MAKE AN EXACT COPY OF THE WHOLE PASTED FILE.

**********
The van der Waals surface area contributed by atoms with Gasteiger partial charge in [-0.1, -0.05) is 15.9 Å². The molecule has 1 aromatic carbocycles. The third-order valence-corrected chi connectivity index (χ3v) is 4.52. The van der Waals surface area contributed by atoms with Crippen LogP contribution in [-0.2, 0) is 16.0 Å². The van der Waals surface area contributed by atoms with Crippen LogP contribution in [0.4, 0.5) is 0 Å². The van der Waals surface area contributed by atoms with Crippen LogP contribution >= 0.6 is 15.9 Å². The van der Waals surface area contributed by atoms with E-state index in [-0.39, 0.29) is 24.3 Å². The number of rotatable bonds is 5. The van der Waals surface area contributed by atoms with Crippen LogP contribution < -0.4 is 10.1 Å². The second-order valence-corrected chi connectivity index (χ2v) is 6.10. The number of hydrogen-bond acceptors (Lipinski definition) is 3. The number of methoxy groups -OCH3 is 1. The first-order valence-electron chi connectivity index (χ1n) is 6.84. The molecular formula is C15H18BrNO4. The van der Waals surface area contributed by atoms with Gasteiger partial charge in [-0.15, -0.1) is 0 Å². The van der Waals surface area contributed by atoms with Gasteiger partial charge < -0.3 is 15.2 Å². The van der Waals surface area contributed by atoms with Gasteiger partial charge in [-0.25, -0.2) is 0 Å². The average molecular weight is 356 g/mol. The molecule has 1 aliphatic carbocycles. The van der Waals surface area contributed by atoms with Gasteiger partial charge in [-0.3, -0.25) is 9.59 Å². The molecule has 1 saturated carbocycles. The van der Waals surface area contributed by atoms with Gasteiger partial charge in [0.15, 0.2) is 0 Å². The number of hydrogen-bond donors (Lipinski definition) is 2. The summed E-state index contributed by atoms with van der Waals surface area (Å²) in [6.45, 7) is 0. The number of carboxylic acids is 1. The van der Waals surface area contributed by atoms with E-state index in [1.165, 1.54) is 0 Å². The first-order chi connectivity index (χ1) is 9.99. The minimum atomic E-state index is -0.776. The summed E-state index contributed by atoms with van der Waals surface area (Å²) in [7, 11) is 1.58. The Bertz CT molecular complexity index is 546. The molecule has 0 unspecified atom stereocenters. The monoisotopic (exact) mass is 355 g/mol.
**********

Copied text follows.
The van der Waals surface area contributed by atoms with Gasteiger partial charge in [-0.1, -0.05) is 15.9 Å². The molecule has 1 aromatic carbocycles. The third-order valence-corrected chi connectivity index (χ3v) is 4.52. The van der Waals surface area contributed by atoms with Crippen LogP contribution in [-0.2, 0) is 16.0 Å². The van der Waals surface area contributed by atoms with Crippen LogP contribution in [0.4, 0.5) is 0 Å². The van der Waals surface area contributed by atoms with Crippen LogP contribution >= 0.6 is 15.9 Å². The van der Waals surface area contributed by atoms with E-state index in [-0.39, 0.29) is 24.3 Å². The number of rotatable bonds is 5. The van der Waals surface area contributed by atoms with Crippen LogP contribution < -0.4 is 10.1 Å². The second-order valence-corrected chi connectivity index (χ2v) is 6.10. The number of hydrogen-bond acceptors (Lipinski definition) is 3. The number of methoxy groups -OCH3 is 1. The first-order valence-electron chi connectivity index (χ1n) is 6.84. The molecular formula is C15H18BrNO4. The van der Waals surface area contributed by atoms with Gasteiger partial charge in [-0.15, -0.1) is 0 Å². The van der Waals surface area contributed by atoms with Gasteiger partial charge < -0.3 is 15.2 Å². The van der Waals surface area contributed by atoms with Gasteiger partial charge in [-0.25, -0.2) is 0 Å². The average molecular weight is 356 g/mol. The molecule has 1 aliphatic carbocycles. The van der Waals surface area contributed by atoms with Gasteiger partial charge in [-0.3, -0.25) is 9.59 Å². The molecule has 1 saturated carbocycles. The van der Waals surface area contributed by atoms with Gasteiger partial charge in [0.15, 0.2) is 0 Å². The number of hydrogen-bond donors (Lipinski definition) is 2. The summed E-state index contributed by atoms with van der Waals surface area (Å²) in [6.45, 7) is 0. The number of carboxylic acids is 1. The van der Waals surface area contributed by atoms with E-state index in [1.165, 1.54) is 0 Å². The first-order chi connectivity index (χ1) is 9.99. The minimum atomic E-state index is -0.776. The summed E-state index contributed by atoms with van der Waals surface area (Å²) in [7, 11) is 1.58. The Bertz CT molecular complexity index is 546. The molecule has 0 unspecified atom stereocenters. The monoisotopic (exact) mass is 355 g/mol.